Lady Nairne: Scotch sangs and sympathy

Author: Anne Smyth

Date: 2010

Source: Ullans: The Magazine for Ulster-Scots, Nummer 11 Ware 2010

Anne Smyth

Carolina Oliphant, Lady Nairne

Anyone interested in balladry will tell you that songs often transcend national boundaries. For instance, ‘Barbara Allen’ has migrated around the world, picking up variations on the way. Ballads popular within the Ulster-Scots community are no different, and the repertoire draws heavily upon songs that originate in Scotland.

When we look at this topic, everyone thinks immediately of the songs of Burns, such as ‘My love is like a red, red rose’. These songs are very popular, and rightly so; but many of the songs of a woman writer whose name is unfamiliar to all but the most enthusiastic collector of ballads rival them in public appeal. Ironically, there was for a considerable time great confusion about the authorship of her songs, and many were attributed to Burns.

Perhaps the most poignant and evocative of her songs is the haunting ‘Rowan Tree’:

O rowan tree! O rowan tree!

Thou’lt aye be dear tae me.

Entwin’d thou art wi mony ties

O hame and infancy.

Thy leaves were aye the first o spring,

Thy flooer the simmer’s pride;

There wasna sic a bonnie tree

In aa the countryside —

O rowan tree!

Clearly this was a woman with a heart for her native place, but what else do we know about her? Let us take a brief look at this enigmatic songwriter and the joys and sorrows of her long life.

Lady Nairne was born Carolina Oliphant in the ‘auld house’ of Gask (officially Findo Gask) on the banks of the Earn, in Perthshire, on the 16th of August 1766. She came of a distinguished and powerful Scottish family that had originally been granted its extensive lands in Perthshire by Robert the Bruce, together with the title of the Lords of Gask and Aberdalgie. In fact a son of the family had married a daughter of King Robert. Two of the family connection had been killed at Flodden.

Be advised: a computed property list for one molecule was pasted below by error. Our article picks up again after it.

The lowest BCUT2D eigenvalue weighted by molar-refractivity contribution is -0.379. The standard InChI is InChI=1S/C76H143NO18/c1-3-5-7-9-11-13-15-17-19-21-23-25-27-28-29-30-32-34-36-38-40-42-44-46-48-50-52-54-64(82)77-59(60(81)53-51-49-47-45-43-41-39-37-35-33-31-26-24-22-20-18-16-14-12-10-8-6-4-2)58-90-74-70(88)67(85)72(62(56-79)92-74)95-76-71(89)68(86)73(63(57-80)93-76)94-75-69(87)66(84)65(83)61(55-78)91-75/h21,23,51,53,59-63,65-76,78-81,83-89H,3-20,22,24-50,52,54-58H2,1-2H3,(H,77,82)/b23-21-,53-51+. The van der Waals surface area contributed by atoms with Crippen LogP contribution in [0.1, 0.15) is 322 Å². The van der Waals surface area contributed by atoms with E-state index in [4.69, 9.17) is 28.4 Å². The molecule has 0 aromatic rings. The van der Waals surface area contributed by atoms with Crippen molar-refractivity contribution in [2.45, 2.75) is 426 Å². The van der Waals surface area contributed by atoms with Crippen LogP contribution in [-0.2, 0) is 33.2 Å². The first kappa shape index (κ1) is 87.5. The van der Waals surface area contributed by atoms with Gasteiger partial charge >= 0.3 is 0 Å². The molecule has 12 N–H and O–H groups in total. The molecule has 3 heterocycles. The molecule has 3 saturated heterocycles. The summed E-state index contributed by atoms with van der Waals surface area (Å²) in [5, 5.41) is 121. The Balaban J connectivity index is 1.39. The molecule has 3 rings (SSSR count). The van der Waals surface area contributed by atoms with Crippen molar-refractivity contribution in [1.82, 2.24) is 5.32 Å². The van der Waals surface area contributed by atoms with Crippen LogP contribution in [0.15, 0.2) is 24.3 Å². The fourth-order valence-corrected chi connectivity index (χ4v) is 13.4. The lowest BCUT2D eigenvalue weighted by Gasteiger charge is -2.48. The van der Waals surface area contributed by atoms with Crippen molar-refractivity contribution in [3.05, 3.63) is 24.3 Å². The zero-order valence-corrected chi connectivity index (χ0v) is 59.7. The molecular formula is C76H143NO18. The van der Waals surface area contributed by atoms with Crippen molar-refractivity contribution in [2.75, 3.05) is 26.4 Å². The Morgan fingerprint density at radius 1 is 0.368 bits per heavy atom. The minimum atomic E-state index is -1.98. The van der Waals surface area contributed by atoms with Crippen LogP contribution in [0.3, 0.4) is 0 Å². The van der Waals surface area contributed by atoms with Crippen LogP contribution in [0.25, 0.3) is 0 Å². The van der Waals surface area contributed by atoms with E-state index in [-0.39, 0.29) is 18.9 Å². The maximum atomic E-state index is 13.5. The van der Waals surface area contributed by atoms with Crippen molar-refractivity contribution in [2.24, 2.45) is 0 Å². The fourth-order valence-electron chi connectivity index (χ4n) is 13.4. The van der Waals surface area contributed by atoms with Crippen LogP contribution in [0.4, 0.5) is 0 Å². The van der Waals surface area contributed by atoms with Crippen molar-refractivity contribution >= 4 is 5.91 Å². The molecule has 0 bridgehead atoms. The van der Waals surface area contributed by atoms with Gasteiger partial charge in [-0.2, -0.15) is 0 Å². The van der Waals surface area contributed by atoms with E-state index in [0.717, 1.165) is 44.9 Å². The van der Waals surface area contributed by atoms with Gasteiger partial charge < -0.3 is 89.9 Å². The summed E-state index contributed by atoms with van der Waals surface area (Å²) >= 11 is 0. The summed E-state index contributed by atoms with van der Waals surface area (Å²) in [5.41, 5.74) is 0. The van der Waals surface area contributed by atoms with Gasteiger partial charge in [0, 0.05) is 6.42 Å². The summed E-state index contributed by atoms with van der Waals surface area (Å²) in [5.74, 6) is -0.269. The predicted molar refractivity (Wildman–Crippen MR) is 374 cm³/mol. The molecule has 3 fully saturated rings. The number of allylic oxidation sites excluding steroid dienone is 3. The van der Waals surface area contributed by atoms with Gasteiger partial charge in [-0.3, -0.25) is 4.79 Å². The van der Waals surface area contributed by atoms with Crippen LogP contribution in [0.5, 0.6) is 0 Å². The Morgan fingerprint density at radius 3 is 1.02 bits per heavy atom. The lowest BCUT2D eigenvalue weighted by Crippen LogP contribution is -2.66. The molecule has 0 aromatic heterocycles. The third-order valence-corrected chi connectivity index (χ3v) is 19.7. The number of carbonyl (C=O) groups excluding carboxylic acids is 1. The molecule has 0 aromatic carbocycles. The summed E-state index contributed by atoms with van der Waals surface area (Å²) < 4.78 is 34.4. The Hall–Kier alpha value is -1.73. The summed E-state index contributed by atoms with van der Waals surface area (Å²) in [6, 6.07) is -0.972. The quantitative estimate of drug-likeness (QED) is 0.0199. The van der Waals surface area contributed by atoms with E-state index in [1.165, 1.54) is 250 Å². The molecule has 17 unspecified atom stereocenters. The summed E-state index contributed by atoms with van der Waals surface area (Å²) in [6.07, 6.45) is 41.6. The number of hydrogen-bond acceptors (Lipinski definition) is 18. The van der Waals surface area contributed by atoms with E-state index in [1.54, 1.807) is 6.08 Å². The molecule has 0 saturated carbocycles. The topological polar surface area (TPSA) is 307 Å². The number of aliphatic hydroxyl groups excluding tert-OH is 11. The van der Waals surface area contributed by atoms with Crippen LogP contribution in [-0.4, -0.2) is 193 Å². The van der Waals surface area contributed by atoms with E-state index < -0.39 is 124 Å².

The area of Gask is rich in history. It is recorded that in the middle of Gask Woods there was a building used as a hideout by William Wallace, the Scottish patriot many centuries later depicted in the film ‘Braveheart’, during his escape from Perth after a failed English plot to capture him. The place was called ‘Gascon Ha’ and is celebrated in the song ‘Bonnie Gascon Ha’ by Lady Nairne.

From our point of view in the early 21st century, the most perplexing aspect of the Oliphant family is possibly its steadfast adherence to the Jacobite cause. The family’s fortunes had already been put in jeopardy by the profligacy of the fifth Lord Gask soon after the year 1600, and only Gask House was saved and made over to his cousin. This is probably the building that was later immortalised in song in Lady Nairne’s ‘The Auld House’. Then in 1689 the next Laird of Gask was thrown into prison because he had ‘signed an Association to stand by King James with life and fortune’. From that time onwards the loyalty of the Oliphant family to the Stuarts never wavered, even though it did cost them life, fortune and much else besides.

The grandfather and father of Lady Nairne played a leading part in the Rebellions of 1715 and 1745 until the defeat at Culloden, when both of them, after hiding in the hills, managed to escape, first to Sweden, and then to France where they remained in exile for seventeen years. However, in 1753, Lady Gask, who had remained in Scotland with the other womenfolk of the family, was able to write to her husband telling him that kind relatives and neighbours had bought back the forfeited estate.

Although the Jacobite struggle had largely ended by the time of Lady Nairne’s birth, the echoes of those times are heard in the Jacobite songs she later wrote, it is said, to please her old uncle on her mother’s side, the Laird of Strowan. Perhaps the best known of these are ‘Will ye no come back again?’, ‘Charlie is My Darling’ and ‘The Hundred Pipers’. Carolina is of course the female variant of ‘Charles’, and a note in her father’s handwriting inserted in a list of family births and deaths states that this was ‘after the King’.

We must place her in the context of the poetically fruitful time in which she lived. This was the time of the French Revolution, when new ideas of independence and freedom were abroad, although poets and ‘sangsters’ differed in their concept of how that freedom was to be achieved. Even in Ireland, the shock waves of the revolution were felt and to an extent replicated in the Rebellion of 1798. The Scottish lyric movement began with Allan Ramsay, and then came Rev. John Skinner, Robert Fergusson, and Burns himself. Lady Nairne followed, then James Hogg (the ‘Ettrick Shepherd’) and Sir Walter Scott. Lady Nairne was among the first to recognise the genius of Burns.